WASHINGTON (AP) — The Obama administration is pushing for ratification of a U.N. accord on the rights of the disabled less than a year after Senate Republicans rejected pleas for its passage from two former GOP presidential nominees and delivered a stinging rebuke to a global treaty modeled largely on American law.

It's unclear whether the administration has won over Republican skeptics, but top aides to President Barack Obama are lobbying hard for another vote. Secretary of State John Kerry will testify later this week before the Senate Foreign Relations Committee, and U.N. Ambassador Samantha Power has made several trips to the Capitol for meetings with senior lawmakers. Officials have sought to mobilize veterans and disabled groups, religious organizations and the business community in support of the treaty.

"We want to lead the struggle to make these rights universal," Power told The Associated Press in a telephone interview. "It would be a very good thing internationally if disability rights were promoted and respected to the extent they are in this country."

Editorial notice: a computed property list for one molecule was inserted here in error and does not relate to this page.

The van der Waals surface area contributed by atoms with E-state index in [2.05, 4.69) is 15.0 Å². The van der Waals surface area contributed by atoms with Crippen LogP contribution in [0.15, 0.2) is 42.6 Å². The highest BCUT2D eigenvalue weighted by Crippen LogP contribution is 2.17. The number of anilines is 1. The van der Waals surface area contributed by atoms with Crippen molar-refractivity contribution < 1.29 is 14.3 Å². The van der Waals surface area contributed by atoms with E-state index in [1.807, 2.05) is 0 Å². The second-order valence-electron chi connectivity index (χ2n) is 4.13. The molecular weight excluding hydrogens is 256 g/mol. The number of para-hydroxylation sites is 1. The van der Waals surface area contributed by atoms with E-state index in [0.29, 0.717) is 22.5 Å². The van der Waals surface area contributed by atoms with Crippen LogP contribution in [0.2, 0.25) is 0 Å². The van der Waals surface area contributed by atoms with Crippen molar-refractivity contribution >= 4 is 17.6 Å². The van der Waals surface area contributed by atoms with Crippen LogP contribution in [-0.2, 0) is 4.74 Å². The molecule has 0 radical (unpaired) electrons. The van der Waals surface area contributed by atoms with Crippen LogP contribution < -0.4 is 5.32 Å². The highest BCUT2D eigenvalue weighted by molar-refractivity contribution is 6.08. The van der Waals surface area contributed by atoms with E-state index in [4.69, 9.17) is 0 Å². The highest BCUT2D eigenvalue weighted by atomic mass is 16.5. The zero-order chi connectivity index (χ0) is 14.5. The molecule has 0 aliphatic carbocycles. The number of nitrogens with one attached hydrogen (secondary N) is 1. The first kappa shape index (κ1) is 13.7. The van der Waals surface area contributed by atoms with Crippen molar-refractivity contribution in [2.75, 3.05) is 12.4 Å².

The treaty aims to ensure the disabled enjoy equal rights as their fellow citizens, extending many provisions introduced by the landmark Americans With Disabilities Act that was passed by Congress and then signed into law by President George H.W. Bush more than two decades ago. Advocates say U.S. ratification would benefit American veterans, families, students and others wishing to live, travel, work or study overseas by offering the United States a platform to help other governments extend more services for disabled people.

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